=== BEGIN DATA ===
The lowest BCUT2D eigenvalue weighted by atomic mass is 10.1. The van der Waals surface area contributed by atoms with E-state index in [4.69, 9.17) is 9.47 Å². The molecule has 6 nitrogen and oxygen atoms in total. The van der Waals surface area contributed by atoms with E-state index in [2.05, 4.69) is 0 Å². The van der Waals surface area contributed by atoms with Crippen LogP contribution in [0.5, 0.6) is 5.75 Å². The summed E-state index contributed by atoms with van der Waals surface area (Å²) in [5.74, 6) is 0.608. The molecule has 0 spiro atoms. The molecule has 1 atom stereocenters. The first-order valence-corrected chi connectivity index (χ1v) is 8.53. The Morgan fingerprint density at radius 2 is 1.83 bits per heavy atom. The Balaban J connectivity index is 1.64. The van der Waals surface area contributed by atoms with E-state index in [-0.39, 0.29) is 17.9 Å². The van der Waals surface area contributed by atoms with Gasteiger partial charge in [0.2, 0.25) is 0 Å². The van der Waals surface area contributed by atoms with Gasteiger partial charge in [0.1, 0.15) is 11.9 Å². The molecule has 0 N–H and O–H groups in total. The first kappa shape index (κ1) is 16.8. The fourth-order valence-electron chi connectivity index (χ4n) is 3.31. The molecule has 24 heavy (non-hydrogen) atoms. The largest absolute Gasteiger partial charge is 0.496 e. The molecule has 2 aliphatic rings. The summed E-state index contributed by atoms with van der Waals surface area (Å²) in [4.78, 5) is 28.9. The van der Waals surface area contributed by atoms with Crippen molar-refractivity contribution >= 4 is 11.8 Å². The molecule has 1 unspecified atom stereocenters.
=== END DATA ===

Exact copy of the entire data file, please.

The lowest BCUT2D eigenvalue weighted by atomic mass is 10.1. The van der Waals surface area contributed by atoms with E-state index in [4.69, 9.17) is 9.47 Å². The molecule has 6 nitrogen and oxygen atoms in total. The van der Waals surface area contributed by atoms with E-state index in [2.05, 4.69) is 0 Å². The van der Waals surface area contributed by atoms with Crippen LogP contribution in [0.5, 0.6) is 5.75 Å². The summed E-state index contributed by atoms with van der Waals surface area (Å²) in [5.74, 6) is 0.608. The molecule has 0 spiro atoms. The molecule has 1 atom stereocenters. The first-order valence-corrected chi connectivity index (χ1v) is 8.53. The Morgan fingerprint density at radius 2 is 1.83 bits per heavy atom. The Balaban J connectivity index is 1.64. The van der Waals surface area contributed by atoms with E-state index in [-0.39, 0.29) is 17.9 Å². The van der Waals surface area contributed by atoms with Gasteiger partial charge in [0.2, 0.25) is 0 Å². The van der Waals surface area contributed by atoms with Gasteiger partial charge in [0.1, 0.15) is 11.9 Å². The molecule has 0 N–H and O–H groups in total. The first kappa shape index (κ1) is 16.8. The fourth-order valence-electron chi connectivity index (χ4n) is 3.31. The molecule has 24 heavy (non-hydrogen) atoms. The largest absolute Gasteiger partial charge is 0.496 e. The molecule has 2 aliphatic rings. The summed E-state index contributed by atoms with van der Waals surface area (Å²) in [4.78, 5) is 28.9. The van der Waals surface area contributed by atoms with Crippen molar-refractivity contribution >= 4 is 11.8 Å². The molecule has 1 unspecified atom stereocenters.